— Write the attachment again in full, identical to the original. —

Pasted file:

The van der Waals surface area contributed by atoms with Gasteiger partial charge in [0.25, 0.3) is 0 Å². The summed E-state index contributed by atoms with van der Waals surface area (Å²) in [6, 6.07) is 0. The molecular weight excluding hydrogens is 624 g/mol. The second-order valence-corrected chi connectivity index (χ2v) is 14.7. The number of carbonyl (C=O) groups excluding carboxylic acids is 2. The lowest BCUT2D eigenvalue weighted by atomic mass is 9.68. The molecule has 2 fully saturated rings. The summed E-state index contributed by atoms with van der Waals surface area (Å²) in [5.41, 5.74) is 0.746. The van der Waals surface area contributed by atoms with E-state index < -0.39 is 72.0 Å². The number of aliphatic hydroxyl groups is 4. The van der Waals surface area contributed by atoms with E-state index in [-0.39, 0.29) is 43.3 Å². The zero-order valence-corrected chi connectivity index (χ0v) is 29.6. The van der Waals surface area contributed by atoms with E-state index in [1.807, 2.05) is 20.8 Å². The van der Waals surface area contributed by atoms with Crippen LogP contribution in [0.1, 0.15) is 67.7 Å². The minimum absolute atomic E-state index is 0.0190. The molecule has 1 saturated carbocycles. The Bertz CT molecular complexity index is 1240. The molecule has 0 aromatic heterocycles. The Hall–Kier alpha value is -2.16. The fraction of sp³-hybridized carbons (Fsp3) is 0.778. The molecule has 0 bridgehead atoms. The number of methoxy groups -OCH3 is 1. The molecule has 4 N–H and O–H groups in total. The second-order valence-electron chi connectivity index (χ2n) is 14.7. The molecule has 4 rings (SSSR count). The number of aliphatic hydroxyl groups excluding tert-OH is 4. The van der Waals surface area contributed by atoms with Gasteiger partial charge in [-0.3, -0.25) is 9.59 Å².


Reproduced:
The van der Waals surface area contributed by atoms with Gasteiger partial charge in [0.25, 0.3) is 0 Å². The summed E-state index contributed by atoms with van der Waals surface area (Å²) in [6, 6.07) is 0. The molecular weight excluding hydrogens is 624 g/mol. The second-order valence-corrected chi connectivity index (χ2v) is 14.7. The number of carbonyl (C=O) groups excluding carboxylic acids is 2. The lowest BCUT2D eigenvalue weighted by atomic mass is 9.68. The molecule has 2 fully saturated rings. The summed E-state index contributed by atoms with van der Waals surface area (Å²) in [5.41, 5.74) is 0.746. The van der Waals surface area contributed by atoms with E-state index < -0.39 is 72.0 Å². The number of aliphatic hydroxyl groups is 4. The van der Waals surface area contributed by atoms with E-state index in [-0.39, 0.29) is 43.3 Å². The zero-order valence-corrected chi connectivity index (χ0v) is 29.6. The van der Waals surface area contributed by atoms with E-state index in [1.807, 2.05) is 20.8 Å². The van der Waals surface area contributed by atoms with Crippen LogP contribution in [0.1, 0.15) is 67.7 Å². The minimum absolute atomic E-state index is 0.0190. The molecule has 1 saturated carbocycles. The Bertz CT molecular complexity index is 1240. The molecule has 0 aromatic heterocycles. The Hall–Kier alpha value is -2.16. The fraction of sp³-hybridized carbons (Fsp3) is 0.778. The molecule has 0 bridgehead atoms. The number of methoxy groups -OCH3 is 1. The molecule has 4 N–H and O–H groups in total. The second-order valence-electron chi connectivity index (χ2n) is 14.7. The molecule has 4 rings (SSSR count). The number of aliphatic hydroxyl groups excluding tert-OH is 4. The van der Waals surface area contributed by atoms with Gasteiger partial charge in [-0.3, -0.25) is 9.59 Å².